Kevin R. Murphy Colorado State University
Assessments of honesty and dependability are potentially critical in the selection and advancement of police officers. As a result, techniques for assessing honesty and detecting deception are of particular interest to police departments. Psychologists and other behavioral scientists have studied techniques for detecting deception, ranging from physiologically based assessments (e.g., polygraphs, voice stress analysis devices) to techniques that focus on behaviors thought to be linked to deception (e.g., nervous smiles, stuttering) ( Ekman & O'Sullivan, 1991; Lykken, 1981; Murphy, 1993; Saxe, 1991); Chapter 7 of this volume considers assessments of deception in offenders' testimony. The present chapter deals with a number of methods that are used to assess overall honesty or trustworthiness, usually in the context of preemployment screening. In recent years, increasing attention has been devoted to the use of so-called integrity tests to predict and identify dishonesty ( Murphy, 1993; O'Bannon, Goldinger, & Appleby, 1989; Sackett, Burris, & Callahan, 1989).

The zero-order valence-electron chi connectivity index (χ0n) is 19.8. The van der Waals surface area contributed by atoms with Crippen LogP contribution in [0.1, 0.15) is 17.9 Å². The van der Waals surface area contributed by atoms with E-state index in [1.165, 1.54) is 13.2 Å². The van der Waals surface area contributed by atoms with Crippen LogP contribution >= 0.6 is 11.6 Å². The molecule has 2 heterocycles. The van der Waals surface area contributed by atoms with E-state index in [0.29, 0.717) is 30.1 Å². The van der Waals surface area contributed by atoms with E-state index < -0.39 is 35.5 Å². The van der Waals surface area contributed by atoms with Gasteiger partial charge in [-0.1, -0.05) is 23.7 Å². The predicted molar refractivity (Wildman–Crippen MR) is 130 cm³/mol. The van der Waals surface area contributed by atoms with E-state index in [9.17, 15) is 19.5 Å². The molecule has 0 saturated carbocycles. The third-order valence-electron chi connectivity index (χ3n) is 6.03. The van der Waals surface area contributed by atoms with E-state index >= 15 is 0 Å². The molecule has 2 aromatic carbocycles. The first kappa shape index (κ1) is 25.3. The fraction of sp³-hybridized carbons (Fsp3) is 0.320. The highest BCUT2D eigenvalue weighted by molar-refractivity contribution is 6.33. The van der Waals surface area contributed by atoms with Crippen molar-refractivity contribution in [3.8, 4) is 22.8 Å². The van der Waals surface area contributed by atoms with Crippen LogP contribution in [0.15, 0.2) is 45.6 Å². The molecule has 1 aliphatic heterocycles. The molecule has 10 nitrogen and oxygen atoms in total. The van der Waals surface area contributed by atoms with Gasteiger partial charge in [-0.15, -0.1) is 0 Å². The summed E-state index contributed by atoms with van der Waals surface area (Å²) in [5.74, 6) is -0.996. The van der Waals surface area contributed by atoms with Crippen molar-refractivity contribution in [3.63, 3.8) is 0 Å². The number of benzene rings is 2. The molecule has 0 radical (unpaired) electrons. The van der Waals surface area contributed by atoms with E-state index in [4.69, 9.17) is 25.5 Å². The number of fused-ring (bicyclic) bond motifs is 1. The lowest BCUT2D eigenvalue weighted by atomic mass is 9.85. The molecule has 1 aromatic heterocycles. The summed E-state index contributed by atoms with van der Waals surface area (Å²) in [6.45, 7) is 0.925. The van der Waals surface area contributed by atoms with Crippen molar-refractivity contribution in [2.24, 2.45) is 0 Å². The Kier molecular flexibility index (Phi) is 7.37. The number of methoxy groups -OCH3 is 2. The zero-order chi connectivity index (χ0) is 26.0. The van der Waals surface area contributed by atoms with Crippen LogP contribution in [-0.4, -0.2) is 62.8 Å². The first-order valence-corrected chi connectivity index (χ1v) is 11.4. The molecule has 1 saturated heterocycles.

Integrity tests vary considerably in their content, format, and uses, but they are all based on the premise that individuals' responses to questions about their past honesty or dishonesty, attitudes, personality traits, etc. can be used to make valid inferences about their present and future level of honesty, and that individuals who receive low scores on these tests are more likely than high scorers to engage in a range of dishonest, illegal, or unacceptable behaviors. These tests are frequently used in personnel selection, usually to screen out individuals who present undue risks of theft, crime, or other dishonest behaviors. They might also be used in investigating specific incidents of dishonesty (or suspected dishonesty), or to screen officers for advancement. However, the great majority of the existing research has been conducted in the context of preemployment testing,